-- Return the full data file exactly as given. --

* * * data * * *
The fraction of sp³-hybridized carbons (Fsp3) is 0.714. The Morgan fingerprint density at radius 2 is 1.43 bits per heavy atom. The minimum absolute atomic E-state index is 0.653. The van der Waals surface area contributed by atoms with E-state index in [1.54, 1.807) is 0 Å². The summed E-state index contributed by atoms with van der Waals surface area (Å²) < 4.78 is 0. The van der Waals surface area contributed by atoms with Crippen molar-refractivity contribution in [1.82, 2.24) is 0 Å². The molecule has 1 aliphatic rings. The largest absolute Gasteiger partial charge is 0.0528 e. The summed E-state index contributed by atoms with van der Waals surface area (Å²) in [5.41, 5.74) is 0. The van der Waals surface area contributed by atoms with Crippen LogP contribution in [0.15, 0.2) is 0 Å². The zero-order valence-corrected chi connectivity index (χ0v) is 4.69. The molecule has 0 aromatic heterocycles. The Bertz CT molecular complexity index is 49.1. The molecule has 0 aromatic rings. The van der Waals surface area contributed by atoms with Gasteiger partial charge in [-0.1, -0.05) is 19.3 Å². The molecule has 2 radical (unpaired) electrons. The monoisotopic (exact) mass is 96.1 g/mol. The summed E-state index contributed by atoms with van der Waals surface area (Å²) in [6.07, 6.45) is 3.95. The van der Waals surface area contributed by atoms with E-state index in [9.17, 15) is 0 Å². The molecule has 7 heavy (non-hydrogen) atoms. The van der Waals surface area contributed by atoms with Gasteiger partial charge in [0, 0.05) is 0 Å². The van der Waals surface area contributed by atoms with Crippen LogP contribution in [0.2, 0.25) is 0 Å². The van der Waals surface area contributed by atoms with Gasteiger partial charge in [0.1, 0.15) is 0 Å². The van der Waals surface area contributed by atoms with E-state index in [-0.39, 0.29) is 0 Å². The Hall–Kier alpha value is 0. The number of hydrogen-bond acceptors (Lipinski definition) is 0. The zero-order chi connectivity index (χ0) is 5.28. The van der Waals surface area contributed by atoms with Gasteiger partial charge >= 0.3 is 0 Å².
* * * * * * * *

The fraction of sp³-hybridized carbons (Fsp3) is 0.714. The Morgan fingerprint density at radius 2 is 1.43 bits per heavy atom. The minimum absolute atomic E-state index is 0.653. The van der Waals surface area contributed by atoms with E-state index in [1.54, 1.807) is 0 Å². The summed E-state index contributed by atoms with van der Waals surface area (Å²) < 4.78 is 0. The van der Waals surface area contributed by atoms with Crippen molar-refractivity contribution in [1.82, 2.24) is 0 Å². The molecule has 1 aliphatic rings. The largest absolute Gasteiger partial charge is 0.0528 e. The summed E-state index contributed by atoms with van der Waals surface area (Å²) in [5.41, 5.74) is 0. The van der Waals surface area contributed by atoms with Crippen LogP contribution in [0.15, 0.2) is 0 Å². The zero-order valence-corrected chi connectivity index (χ0v) is 4.69. The molecule has 0 aromatic heterocycles. The Bertz CT molecular complexity index is 49.1. The molecule has 0 aromatic rings. The van der Waals surface area contributed by atoms with Gasteiger partial charge in [-0.1, -0.05) is 19.3 Å². The molecule has 2 radical (unpaired) electrons. The monoisotopic (exact) mass is 96.1 g/mol. The summed E-state index contributed by atoms with van der Waals surface area (Å²) in [6.07, 6.45) is 3.95. The van der Waals surface area contributed by atoms with E-state index in [9.17, 15) is 0 Å². The molecule has 7 heavy (non-hydrogen) atoms. The van der Waals surface area contributed by atoms with Gasteiger partial charge in [0, 0.05) is 0 Å². The van der Waals surface area contributed by atoms with Crippen LogP contribution in [0.2, 0.25) is 0 Å². The van der Waals surface area contributed by atoms with Gasteiger partial charge in [0.1, 0.15) is 0 Å². The van der Waals surface area contributed by atoms with E-state index in [-0.39, 0.29) is 0 Å². The Hall–Kier alpha value is 0. The number of hydrogen-bond acceptors (Lipinski definition) is 0. The zero-order chi connectivity index (χ0) is 5.28. The van der Waals surface area contributed by atoms with Gasteiger partial charge >= 0.3 is 0 Å².